After a civil war and the 1992 L.A. riots, he thought he'd seen it all. Then came a tornado. Nicolas Orellana and two others tried to close the door on a tornado when it touched down in suburban Los Angeles.

A hate crime suspect is sought after defacing a Koreatown mosque. A man was captured on video defacing a mosque with "anti-Islamic hate words," the LAPD said. The vandalism occurred during the holy month of Ramadan.

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'More comfortable than a Rolls-Royce': Ukrainian tank drivers eagerly await Western rides. Ukrainian soldiers are impatiently waiting for the arrival of more modern tanks promised by Ukraine's allies in the West — equipment the country says it needs as the spearhead of its spring counteroffensive.

Grand jury indicts mother of 6-year-old who shot Virginia teacher. A grand jury charged the boy's 25-year-old mother with felony child neglect and a misdemeanor charge of endangering a child by reckless storage of a firearm.


'Succession' just killed off a major character. Where does the show go from here? The internet exploded Sunday night at the news that Logan Roy had died. Logan's demise leaves his children reeling with grief and "Succession" without the brilliant Brian Cox for the remaining episodes.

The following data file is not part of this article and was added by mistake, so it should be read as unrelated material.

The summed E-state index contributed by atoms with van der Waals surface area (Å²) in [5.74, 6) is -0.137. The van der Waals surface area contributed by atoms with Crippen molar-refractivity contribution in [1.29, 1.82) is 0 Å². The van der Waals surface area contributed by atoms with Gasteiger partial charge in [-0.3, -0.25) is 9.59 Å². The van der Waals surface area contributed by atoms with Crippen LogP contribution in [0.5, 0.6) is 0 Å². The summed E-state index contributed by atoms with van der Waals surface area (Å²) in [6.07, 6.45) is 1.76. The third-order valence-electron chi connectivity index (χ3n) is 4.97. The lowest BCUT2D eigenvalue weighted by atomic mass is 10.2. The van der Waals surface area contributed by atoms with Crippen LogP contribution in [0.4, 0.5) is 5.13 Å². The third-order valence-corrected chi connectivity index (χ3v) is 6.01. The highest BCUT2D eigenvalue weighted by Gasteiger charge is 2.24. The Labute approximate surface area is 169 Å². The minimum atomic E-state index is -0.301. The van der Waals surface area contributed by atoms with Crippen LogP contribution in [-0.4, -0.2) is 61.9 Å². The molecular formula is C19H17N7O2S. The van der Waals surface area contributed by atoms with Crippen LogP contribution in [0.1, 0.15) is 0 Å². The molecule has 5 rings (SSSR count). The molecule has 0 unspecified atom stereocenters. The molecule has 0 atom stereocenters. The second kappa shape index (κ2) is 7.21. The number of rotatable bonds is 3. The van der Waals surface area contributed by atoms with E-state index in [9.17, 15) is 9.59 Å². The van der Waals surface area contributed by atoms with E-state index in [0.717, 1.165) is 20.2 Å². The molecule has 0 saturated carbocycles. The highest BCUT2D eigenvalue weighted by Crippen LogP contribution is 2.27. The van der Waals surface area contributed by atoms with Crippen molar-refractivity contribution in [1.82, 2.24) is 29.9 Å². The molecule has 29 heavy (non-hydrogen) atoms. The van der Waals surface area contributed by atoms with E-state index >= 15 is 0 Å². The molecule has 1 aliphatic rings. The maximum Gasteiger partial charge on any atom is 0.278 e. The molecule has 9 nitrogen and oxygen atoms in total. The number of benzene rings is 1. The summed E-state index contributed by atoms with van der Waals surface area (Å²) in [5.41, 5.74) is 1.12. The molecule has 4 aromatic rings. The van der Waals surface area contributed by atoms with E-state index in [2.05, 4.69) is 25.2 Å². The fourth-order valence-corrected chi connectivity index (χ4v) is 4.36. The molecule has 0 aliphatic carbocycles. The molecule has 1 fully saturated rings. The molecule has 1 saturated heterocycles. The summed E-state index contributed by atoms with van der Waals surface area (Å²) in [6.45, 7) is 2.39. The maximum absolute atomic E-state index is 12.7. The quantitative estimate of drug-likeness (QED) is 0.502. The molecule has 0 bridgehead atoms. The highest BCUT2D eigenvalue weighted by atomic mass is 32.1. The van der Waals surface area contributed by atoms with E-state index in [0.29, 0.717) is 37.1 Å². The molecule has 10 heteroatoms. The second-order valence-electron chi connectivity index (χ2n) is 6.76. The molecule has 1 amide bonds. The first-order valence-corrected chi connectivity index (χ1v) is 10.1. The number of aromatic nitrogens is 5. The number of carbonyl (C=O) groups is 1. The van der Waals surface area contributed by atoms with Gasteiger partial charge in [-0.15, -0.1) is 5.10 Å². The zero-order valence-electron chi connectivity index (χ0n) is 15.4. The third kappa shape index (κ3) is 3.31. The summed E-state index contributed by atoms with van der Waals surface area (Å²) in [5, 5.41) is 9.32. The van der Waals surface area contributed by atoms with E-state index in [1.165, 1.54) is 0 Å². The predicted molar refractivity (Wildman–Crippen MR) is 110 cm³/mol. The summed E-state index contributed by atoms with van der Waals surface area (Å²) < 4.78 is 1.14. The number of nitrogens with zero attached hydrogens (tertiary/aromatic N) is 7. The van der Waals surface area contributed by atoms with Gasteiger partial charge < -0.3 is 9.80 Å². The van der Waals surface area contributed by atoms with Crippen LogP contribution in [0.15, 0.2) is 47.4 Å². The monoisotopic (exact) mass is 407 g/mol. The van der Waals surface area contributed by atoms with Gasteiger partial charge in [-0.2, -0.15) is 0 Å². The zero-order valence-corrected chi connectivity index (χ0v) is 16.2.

In past strikes, networks turned to reality TV. Now it's more complicated. Unscripted programming is once again poised to serve as a stopgap for networks and streaming services in the event of a prolonged halt in scripted production. This time around, however, it is likely to draw more attention to ongoing labor issues.


California's big plans to electrify big rigs: Zero-emissions mandates gain momentum While many are familiar with Gov. Gavin Newsom's executive order that bans the sale of new gasoline-powered passenger cars by 2035, the state also has created mandates to clean up the fleet of big rigs rumbling along the Golden State's streets and freeways.

Studios face turmoil and strife amid WGA negotiations. 'Not our problem,' writers say. The rapid rise of Netflix sent companies such as Comcast, Paramount, Disney and others scrambling to catch up with heavy investments in streaming. The writers say that's not their problem.